Every few days of summer, I recopy my to-do list to a new page of my notebook (currently, a Moleskine Professional Notebook because I like the page layouts.) Jason wrote about addressing the challenges of unstructured summer timethrough careful to-do list management previously: he advised making use of regular reminders to keep important tasks in front of you. I’ve written in the past about my preference for physical to-do lists, but I find the very act of recopying is enough reinforcement for most deadlines. The process of re-copying is mostly about adding new things: new commitments, assignments coming in for grading, new meetings, and so on. But the worst part of the process is always when I get to the bottom of the list, which is inevitably filled with the things I most dread. Often these are the great insurmountable tasks: papers planned where I haven’t found my stride; coding projects with tedious or illusive bugs; and other projects without immediate ticking clock deadlines that tend to get pushed back over and over again.
Natalie offered some great tips to makeover your to-do list and included some advice on those tasks that won’t go away: “Is it something that you no longer actually want to do? Is it something that you think you ought to do, but feel some reluctance or resistance about? Or is it something you’d like to do sometime in the future, but can’t fully commit to right now?” These questions are a great starting point, but the next step is deciding how to tackle (or eliminate) the tasks. Once a month, I like to perform a to-do list cleaning by asking a few follow-up questions for each stubborn task:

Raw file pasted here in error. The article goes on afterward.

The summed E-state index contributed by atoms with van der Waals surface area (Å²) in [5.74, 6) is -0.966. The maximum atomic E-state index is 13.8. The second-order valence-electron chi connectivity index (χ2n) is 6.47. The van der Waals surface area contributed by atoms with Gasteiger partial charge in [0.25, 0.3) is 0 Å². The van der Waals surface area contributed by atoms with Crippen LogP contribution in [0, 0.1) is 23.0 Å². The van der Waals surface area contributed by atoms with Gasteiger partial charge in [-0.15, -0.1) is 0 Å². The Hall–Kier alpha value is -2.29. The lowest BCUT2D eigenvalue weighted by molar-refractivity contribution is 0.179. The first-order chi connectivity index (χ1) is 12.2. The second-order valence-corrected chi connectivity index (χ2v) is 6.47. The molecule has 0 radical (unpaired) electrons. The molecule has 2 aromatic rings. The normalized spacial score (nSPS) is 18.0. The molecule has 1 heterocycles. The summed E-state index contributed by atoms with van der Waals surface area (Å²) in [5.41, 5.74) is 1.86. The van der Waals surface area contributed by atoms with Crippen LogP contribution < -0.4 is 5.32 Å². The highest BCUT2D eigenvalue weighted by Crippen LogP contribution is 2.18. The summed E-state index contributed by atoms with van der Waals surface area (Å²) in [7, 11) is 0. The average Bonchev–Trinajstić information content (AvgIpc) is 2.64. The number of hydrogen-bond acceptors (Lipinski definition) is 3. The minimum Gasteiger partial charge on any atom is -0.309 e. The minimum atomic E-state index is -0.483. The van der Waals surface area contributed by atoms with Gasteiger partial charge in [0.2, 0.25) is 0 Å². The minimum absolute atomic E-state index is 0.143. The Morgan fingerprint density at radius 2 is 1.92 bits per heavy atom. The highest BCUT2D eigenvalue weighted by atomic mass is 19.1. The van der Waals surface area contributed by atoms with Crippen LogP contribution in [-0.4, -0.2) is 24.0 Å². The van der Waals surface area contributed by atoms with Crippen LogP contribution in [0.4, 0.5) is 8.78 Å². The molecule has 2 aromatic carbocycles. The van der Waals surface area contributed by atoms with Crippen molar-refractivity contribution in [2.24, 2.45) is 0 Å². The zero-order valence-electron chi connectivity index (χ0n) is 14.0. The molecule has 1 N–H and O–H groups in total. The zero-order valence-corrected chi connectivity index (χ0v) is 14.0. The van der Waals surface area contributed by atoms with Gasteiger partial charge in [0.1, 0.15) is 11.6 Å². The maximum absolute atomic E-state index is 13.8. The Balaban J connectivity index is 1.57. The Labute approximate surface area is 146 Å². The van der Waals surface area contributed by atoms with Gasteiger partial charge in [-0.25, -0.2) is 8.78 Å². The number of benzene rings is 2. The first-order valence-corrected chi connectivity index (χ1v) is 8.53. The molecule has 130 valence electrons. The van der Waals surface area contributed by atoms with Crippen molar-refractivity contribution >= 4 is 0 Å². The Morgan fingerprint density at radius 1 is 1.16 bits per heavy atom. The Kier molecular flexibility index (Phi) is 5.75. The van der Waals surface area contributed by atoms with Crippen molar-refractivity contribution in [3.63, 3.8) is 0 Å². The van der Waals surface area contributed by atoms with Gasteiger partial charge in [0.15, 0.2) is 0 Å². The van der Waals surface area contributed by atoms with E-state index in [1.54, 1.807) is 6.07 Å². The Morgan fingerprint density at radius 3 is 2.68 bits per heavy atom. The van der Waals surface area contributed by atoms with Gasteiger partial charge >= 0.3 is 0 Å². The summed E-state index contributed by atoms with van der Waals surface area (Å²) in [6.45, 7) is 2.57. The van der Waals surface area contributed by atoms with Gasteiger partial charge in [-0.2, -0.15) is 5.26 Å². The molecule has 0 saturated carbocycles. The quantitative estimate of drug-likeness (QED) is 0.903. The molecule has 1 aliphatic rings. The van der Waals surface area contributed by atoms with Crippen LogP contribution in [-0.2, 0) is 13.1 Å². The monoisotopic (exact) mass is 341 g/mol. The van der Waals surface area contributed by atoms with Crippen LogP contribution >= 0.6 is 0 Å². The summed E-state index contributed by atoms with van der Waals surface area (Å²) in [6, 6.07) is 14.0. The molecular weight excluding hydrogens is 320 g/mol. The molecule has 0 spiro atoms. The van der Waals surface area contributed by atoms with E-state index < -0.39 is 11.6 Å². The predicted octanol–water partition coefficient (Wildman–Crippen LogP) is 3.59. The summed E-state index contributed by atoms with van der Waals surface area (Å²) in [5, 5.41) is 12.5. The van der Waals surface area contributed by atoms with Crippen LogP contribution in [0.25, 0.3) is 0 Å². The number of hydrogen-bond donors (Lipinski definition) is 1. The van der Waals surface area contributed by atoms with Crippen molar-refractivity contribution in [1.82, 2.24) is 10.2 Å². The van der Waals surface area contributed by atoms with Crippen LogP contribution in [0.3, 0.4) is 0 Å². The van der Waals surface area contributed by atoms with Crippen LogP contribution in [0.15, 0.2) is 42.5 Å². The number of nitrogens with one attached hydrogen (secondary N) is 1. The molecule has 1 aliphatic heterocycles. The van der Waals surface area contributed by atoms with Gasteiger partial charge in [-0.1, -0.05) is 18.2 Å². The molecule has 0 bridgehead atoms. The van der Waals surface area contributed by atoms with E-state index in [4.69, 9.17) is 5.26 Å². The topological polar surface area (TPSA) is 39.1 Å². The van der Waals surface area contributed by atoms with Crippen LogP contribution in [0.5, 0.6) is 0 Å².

- Do I have to do this? If the answer is no–for instance, if the item is a call for papers that looks awesome but isn’t a great fit right now, or one conference deadline too many–the solution is easy: cut it. There’s no point continuing to be haunted by a sense of obligation to something you haven’t committed to. On the other hand, if you’ve made a commitment to an editor, a committee, a student, or a colleague, it’s not so easy to bow out — but definitely keep this moment in mind next time you are tempted to say “yes” to something similar!
- Can I do this right now? Some of the must-dos that hover on my list are the type of interpersonal obligations that aren’t my favorite: answering emails that require reflection, making an actual phone call, or filing paperwork. Facing it immediately saves the act of recopying, and a once-a-month purge is an easy way to handle a lot of busy work in one focused session.
- How can I do this differently? If the lingering item is something I have to do but can’t eliminate quickly, it’s usually time for a new approach. If it’s a project with a collaborator, try to switch roles or find time to talk through a difficult problem. If it’s a solo project, try switching to a different phase or evaluate if it’s time for a new tool or possibly an entirely new argument.